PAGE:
Please note: Mephedrone is a relatively new drug, and so far there is limited evidence of how widely it is used in Australia. Due to the lack of formal research about its use and effects, much of the information used in this page has been taken from reports from people who have used the drug, rather than scientific sources.
Mephedrone (4-methylmethcathinone) was originally marketed as a plant fertiliser and 'research chemical'.
Meph, meow, miaow-miaow, m-cat, plant food, drone, bubbles, kitty cat.
What it looks like
Mephedrone usually comes as a white powder, crystals or capsules. It is also available in pill form. Anecdotal reports indicate that it is most commonly sold as a powder with a yellowish tinge.
How is it used?
Mephedrone powder is usually sniffed/snorted or swallowed.
The effects of any drug, including mephedrone, vary from person to person. How mephedrone affects a person depends on many things including their size, weight and health, also whether the person is used to taking it and whether other drugs are taken around the same time. The effects of any drug also depend on the amount taken.
There is no safe level of drug use. Use of any drug always carries some risk—even medications can produce unwanted side effects. It is important to be careful when taking any type of drug.
People who have used mephedrone describe the effects as being similar to ecstasy, and estimate that the effects last between 2 and 4 hours. Some also say that the drug can be compulsive ('more-ish') to use, and can create a state of psychological dependence. Many report that the negative effects become far more severe with heavy use.
The come down effects of mephedrone have been described as similar to ecstasy and amphetamines. Some of the effects reported include:
It has been reported that people who use mephedrone in a paticular session find it very hard to stop. Compulsive use can lead to side-effects including insomnia, involuntary muscle clenching and hallucinations.
Other effects of mephedrone use
All areas of life can be affected by drug use.
Taking mephedrone with other drugs
The effects of using mephedrone with other drugs is unknown due to a lack of research in this area.
Pregnancy and breastfeeding
It is dangerous to drive after using mephedrone. The effects of mephedrone, such as blurred vision and distorted perception of time, can affect driving ability. The symptoms of coming down can also affect the ability to drive safely.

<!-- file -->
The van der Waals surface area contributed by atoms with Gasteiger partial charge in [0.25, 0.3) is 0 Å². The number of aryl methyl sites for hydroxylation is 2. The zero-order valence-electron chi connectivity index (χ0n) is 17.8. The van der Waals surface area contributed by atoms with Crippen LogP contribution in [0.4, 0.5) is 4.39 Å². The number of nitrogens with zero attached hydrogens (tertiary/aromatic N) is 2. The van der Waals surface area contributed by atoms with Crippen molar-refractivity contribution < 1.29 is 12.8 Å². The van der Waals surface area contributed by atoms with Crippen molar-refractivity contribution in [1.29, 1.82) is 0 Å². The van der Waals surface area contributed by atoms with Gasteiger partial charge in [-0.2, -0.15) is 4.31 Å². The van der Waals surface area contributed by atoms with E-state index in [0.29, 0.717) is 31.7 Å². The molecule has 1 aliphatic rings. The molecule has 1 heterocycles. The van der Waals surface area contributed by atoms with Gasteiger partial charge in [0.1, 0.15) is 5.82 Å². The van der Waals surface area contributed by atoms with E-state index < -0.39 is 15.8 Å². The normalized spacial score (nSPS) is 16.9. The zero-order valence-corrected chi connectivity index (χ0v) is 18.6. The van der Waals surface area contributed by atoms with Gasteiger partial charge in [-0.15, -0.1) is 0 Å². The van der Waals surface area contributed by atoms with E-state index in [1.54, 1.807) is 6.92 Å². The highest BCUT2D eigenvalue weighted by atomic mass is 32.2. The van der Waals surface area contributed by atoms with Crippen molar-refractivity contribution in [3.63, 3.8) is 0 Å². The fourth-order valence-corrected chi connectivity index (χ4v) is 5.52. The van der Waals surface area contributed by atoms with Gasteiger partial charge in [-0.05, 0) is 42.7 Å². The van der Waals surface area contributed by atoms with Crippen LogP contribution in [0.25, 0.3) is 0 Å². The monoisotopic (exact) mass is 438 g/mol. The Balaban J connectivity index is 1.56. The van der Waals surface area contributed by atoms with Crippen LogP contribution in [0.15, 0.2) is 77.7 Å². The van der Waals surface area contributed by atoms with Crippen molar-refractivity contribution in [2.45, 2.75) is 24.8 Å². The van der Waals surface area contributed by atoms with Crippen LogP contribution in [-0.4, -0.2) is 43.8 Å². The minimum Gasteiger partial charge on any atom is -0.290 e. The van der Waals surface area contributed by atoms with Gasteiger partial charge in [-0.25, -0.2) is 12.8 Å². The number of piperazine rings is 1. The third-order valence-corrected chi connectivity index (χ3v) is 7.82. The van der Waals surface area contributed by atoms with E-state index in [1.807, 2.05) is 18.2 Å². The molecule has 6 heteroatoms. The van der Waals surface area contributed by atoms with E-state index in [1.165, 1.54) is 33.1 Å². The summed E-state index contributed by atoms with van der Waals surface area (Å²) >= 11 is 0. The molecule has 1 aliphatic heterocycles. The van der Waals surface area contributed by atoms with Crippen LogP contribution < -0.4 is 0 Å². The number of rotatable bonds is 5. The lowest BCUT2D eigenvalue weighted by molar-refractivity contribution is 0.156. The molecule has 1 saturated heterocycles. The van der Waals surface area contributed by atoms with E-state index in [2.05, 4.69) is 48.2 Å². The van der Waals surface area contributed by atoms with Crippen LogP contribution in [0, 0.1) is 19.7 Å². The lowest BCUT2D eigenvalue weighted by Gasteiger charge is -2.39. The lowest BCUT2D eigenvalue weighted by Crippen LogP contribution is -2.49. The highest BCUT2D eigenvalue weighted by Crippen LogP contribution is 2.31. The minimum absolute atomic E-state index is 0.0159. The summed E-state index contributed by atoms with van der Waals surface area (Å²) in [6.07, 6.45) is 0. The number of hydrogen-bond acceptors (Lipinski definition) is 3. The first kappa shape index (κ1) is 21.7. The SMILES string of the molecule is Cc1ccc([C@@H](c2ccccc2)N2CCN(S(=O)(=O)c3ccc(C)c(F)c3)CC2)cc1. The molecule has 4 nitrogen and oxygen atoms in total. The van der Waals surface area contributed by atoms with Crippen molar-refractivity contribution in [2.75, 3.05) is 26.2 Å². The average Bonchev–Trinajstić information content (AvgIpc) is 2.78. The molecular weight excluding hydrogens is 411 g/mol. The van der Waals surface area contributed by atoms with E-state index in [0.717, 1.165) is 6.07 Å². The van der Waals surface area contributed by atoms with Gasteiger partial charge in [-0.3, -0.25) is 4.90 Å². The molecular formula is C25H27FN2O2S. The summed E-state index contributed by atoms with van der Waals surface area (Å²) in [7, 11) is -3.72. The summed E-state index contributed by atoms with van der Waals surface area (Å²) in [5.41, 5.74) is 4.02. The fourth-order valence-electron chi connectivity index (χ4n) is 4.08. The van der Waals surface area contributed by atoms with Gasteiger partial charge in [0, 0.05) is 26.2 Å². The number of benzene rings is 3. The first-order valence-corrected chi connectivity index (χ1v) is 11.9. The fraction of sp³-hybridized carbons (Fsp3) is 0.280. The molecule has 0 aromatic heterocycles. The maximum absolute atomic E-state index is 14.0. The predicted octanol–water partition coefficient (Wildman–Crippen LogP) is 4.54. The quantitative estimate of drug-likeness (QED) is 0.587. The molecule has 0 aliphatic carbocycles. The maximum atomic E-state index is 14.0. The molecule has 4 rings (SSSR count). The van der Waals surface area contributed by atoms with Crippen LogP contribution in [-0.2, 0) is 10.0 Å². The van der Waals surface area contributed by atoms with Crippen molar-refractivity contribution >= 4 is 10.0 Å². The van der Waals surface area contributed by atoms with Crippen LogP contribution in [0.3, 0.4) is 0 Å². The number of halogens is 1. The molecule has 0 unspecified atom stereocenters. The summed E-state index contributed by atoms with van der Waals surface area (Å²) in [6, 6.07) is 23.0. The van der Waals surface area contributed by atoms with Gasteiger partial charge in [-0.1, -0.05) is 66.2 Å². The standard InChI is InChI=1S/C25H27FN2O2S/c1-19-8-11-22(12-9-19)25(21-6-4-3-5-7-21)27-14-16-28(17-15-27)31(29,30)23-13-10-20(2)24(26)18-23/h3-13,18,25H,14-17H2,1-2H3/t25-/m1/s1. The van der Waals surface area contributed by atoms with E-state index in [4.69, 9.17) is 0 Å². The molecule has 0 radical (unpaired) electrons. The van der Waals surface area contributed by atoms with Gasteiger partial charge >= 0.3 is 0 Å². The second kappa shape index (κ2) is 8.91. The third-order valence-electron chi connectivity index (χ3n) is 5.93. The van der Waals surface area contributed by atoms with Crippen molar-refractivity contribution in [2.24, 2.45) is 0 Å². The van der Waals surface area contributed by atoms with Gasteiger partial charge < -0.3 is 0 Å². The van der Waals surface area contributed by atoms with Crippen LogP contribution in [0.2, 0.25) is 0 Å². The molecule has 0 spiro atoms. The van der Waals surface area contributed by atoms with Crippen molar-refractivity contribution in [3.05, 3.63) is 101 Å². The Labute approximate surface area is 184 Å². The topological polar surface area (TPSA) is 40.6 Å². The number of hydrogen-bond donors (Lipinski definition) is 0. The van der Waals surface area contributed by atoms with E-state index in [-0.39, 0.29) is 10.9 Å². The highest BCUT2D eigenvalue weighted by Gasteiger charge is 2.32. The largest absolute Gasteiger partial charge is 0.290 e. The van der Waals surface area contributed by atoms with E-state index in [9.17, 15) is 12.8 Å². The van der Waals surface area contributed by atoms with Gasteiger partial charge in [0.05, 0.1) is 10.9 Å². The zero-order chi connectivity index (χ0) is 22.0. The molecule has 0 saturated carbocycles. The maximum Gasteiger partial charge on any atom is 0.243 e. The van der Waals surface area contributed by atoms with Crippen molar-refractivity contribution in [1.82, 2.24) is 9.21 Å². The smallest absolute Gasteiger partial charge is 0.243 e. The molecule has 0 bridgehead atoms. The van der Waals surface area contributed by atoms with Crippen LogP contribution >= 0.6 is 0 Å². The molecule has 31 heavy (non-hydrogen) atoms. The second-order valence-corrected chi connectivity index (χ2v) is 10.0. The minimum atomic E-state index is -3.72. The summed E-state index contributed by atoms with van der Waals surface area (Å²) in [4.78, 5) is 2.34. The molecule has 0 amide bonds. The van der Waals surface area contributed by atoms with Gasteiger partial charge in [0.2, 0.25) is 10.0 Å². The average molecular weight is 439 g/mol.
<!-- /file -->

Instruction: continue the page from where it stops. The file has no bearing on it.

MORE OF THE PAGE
Mephedrone use in the workplace
Under occupational health and safety legislation, all employees have a responsibility to make sure they look after their own and their co-workers' safety. The effects of mephedrone such as drowsiness, dizziness and anxiety can affect the ability to work safely and effectively. The symptoms of coming down and withdrawal can also affect the ability to work safely and effectively.
Preventing and reducing harms
The use of mephedrone carries a risk of harm. This risk is increased when:
Several studies have reported that mephedrone induces strong feelings of cravings in most people that use the drug. A recent study of university students in the United Kingdom found that 17% of people who had recently used mephedrone reported symptoms associated with dependence.
In Australia, there are many different types of treatments for drug problems. Some aim to help a person to stop using a drug, while others aim to reduce the risks and harm related to their drug use.
What to do if you are concerned about someone's mephedrone use
If you are concerned about someone's drug use, there is help available. Contact the alcohol and drug information service in your state or territory.
What to do in a crisis
Always call triple zero (000) if a drug overdose is known or suspected—and remember that paramedics are not obliged to involve the police.
According to the Ecstasy and Related Drug Trends Bulletin [PDF:472KB](new window) in 2011, the availability and use of mephedrone has decreased in the past year.
Is it legal?
Mephedrone is classified as a controlled substance and has been added to Schedule 4 of the Customs (Prohibited Imports) Regulations 1956. It can only be imported into Australia with a valid licence and permit.
National drug policy
Australia's national drug policy is based on harm minimisation. Strategies to minimise harm include encouraging people to avoid using a drug through to helping people to reduce the risk of harm if they do use a drug. It aims to reduce all types of drug-related harm to both the individual and the community.
Last updated: 22 January 2013
The following content is from DrugInfo dot ADF dot org dot au
Information you heard is intended as a general guide only. This audio is copyrighted by the Australian Drug Foundation. Visit www.DrugInfo.ADF.org.au for more